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Year : 2017  |  Volume : 13  |  Issue : 50  |  Page : 294-300

Hepatoprotective effect of gallotannin-enriched extract isolated from gall on hydrogen peroxide-induced cytotoxicity in HepG2 cells

1 Department of Biomaterials Science, College of Natural Resources and Life Science/Life and Industry Convergence Research Institute, Pusan National University, Miryang 627-706, Korea
2 Laboratory of Veterinary Theriogenology, College of Veterinary Medicine, Chungbuk National University, Cheongju 362-763, Korea
3 Department of Organic Material Science and Engineering, Pusan National University, Busan 609-735, Korea, Korea
4 Department of Pharmacy, Chungbuk National University, Cheongju 361-763, Korea

Correspondence Address:
Dae Youn Hwang
Department of Biomaterial Science, College of Natural Resources and Life Science, Pusan National University, 50 Cheonghak-ri, Samnangjin-eup Miryang-si, Gyeongsangnam-do 627-706
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Source of Support: None, Conflict of Interest: None

DOI: 10.4103/pm.pm_424_15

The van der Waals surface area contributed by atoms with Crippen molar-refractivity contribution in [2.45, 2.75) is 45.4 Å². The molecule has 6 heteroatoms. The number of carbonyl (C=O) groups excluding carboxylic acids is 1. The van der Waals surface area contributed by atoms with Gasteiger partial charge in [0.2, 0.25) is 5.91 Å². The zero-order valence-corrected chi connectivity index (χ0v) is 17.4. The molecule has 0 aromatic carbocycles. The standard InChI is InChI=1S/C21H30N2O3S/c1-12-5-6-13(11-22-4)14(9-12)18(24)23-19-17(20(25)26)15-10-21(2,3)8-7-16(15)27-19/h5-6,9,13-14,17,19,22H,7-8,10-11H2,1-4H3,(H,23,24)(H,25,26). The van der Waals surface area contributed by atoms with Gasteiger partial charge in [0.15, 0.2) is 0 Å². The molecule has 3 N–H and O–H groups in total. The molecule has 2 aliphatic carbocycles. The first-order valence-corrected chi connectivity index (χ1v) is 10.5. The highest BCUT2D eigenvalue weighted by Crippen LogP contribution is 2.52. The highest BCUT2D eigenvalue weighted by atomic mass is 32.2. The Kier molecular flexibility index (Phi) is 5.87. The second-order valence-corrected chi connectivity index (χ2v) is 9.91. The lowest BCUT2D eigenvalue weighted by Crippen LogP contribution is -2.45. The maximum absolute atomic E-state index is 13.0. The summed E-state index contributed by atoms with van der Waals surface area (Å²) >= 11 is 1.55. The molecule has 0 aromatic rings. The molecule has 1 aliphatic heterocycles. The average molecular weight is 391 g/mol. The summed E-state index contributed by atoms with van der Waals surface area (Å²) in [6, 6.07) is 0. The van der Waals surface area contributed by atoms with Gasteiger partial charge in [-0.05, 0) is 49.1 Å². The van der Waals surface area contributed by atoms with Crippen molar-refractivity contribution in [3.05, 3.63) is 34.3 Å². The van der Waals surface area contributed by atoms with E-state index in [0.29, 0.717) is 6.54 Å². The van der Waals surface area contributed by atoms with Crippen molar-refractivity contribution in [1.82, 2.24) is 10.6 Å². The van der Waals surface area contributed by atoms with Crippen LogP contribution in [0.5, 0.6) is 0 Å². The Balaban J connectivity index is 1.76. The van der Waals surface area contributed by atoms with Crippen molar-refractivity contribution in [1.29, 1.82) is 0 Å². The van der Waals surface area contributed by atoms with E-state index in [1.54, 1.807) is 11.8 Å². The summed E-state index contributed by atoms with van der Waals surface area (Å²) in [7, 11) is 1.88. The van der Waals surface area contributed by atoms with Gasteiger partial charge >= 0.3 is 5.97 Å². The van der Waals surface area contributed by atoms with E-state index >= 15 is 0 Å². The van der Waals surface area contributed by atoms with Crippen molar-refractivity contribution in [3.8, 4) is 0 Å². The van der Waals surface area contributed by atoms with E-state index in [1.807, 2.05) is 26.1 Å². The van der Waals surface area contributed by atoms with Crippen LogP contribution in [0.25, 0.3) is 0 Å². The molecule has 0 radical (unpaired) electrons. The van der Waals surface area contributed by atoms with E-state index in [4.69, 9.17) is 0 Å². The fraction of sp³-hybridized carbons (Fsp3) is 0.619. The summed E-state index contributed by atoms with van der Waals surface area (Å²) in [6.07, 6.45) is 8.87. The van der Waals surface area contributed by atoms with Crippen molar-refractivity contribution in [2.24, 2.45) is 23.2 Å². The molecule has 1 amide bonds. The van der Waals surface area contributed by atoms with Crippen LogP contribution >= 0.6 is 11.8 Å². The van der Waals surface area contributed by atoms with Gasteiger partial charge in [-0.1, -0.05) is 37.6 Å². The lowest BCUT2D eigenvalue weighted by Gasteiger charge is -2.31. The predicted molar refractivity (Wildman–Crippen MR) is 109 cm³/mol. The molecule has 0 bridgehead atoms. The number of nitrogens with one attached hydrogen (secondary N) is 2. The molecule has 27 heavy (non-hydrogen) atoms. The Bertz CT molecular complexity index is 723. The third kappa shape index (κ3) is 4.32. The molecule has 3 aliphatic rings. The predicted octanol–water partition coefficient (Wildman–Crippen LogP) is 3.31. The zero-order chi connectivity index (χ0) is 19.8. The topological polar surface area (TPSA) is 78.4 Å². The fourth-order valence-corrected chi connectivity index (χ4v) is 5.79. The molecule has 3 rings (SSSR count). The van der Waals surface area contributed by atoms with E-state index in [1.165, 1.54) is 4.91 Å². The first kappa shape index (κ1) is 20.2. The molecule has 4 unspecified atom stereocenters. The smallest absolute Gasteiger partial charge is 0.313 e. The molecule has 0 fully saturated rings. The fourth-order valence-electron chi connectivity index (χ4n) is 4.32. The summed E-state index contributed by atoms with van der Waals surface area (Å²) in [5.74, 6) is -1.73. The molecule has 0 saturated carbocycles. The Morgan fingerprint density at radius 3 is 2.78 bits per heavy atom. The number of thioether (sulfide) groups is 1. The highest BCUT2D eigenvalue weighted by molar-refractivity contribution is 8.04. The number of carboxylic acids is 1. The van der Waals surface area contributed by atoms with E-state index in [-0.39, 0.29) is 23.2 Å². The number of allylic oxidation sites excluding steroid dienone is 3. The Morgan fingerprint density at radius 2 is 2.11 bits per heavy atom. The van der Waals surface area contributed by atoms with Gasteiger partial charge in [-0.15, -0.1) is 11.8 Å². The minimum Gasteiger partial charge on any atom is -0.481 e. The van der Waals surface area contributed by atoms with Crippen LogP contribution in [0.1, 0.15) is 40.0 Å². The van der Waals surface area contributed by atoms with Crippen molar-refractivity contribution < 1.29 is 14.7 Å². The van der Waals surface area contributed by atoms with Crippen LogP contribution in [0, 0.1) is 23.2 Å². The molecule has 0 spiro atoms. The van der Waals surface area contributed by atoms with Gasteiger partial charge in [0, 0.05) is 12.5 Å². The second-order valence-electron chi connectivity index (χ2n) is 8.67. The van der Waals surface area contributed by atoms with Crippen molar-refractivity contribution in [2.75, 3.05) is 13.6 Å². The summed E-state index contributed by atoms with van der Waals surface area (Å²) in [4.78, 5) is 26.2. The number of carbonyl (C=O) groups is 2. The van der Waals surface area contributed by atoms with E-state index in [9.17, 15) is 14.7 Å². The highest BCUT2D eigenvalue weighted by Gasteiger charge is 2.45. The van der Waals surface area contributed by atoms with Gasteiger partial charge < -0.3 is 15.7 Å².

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Background: Gall (Galla Rhois [GR]) is known to have antibacterial, anti-inflammatory, antimetastatic, and anti-invasion activities and exert hepatoprotective effects. However, the hepatoprotective effects of gallotannin-enriched GR (GEGR) and their mechanisms have not yet been investigated. Objective: The potential protective effect of GEGR against hepatotoxicity induced by hydrogen peroxide (H2O2) was investigated. Materials and Methods: Changes in cell viability, apoptosis protein expression, and reactive oxygen species (ROS) generation were determined in HepG2 cells that were pretreated with four different concentrations of GEGR (6.25–50 μg/ml) for 24 h before H2O2exposure. Results: GEGR consisted of gallotannin (69.2%), gallic acid (26.6%), and methyl gallate (4.2%) and showed remarkable 2,2-diphenyl-1-picrylhydrazyl scavenging activity (inhibitory concentration 50% = 0.212 μg/ml). The lethal dose 50% and effective dose 50% values for the response of HepG2 cells to GEGR were determined to be 178 and 6.85 μg/ml, respectively. Significant reductions in the immunofluorescence intensity indicating apoptosis were also detected in the nuclei of HepG2 cells stained with 4',6-diamidino-2-phenylindole and Annexin V after GEGR treatment. The Bax/Bcl-2 ratio and active caspase-3 level were higher in H2O2 + vehicle-treated cells. However, these levels gradually decreased to those of the No-treated group in the GEGR pretreated group even though little or no decrease was observed in response to low GEGR concentrations. Furthermore, the GEGR pretreated group showed a reduced level of 2-,7--dichlorofluorescein diacetate stained cells, indicating ROS generation relative to the H2O2 + vehicle-treated group. Conclusion: The results of this study provide strong evidence that GEGR can prevent cell death induced by H2O2in HepG2 cells through the induction of antioxidant conditions. Abbreviations used: COX: Cyclooxygenase; DAPI: 4',6-diamidino-2-phenylindole; DMSO: Dimethyl sulfoxide; DPPH: 2,2-diphenyl-1-picrylhydrazyl; GEGR: Gallotannin-enriched Galla Rhois; GR: Galla Rhois; HPLC: High-performance liquid chromatography; H2O2: Hydrogen peroxide; MMP: Metallopeptidase; MTT: 3-(4,5 dimethylthiazol-2-yl)-2,5-diphenyl tetrazolium bromide; ROS: Reactive oxygen species; UV-Vis: Ultraviolet-visible.

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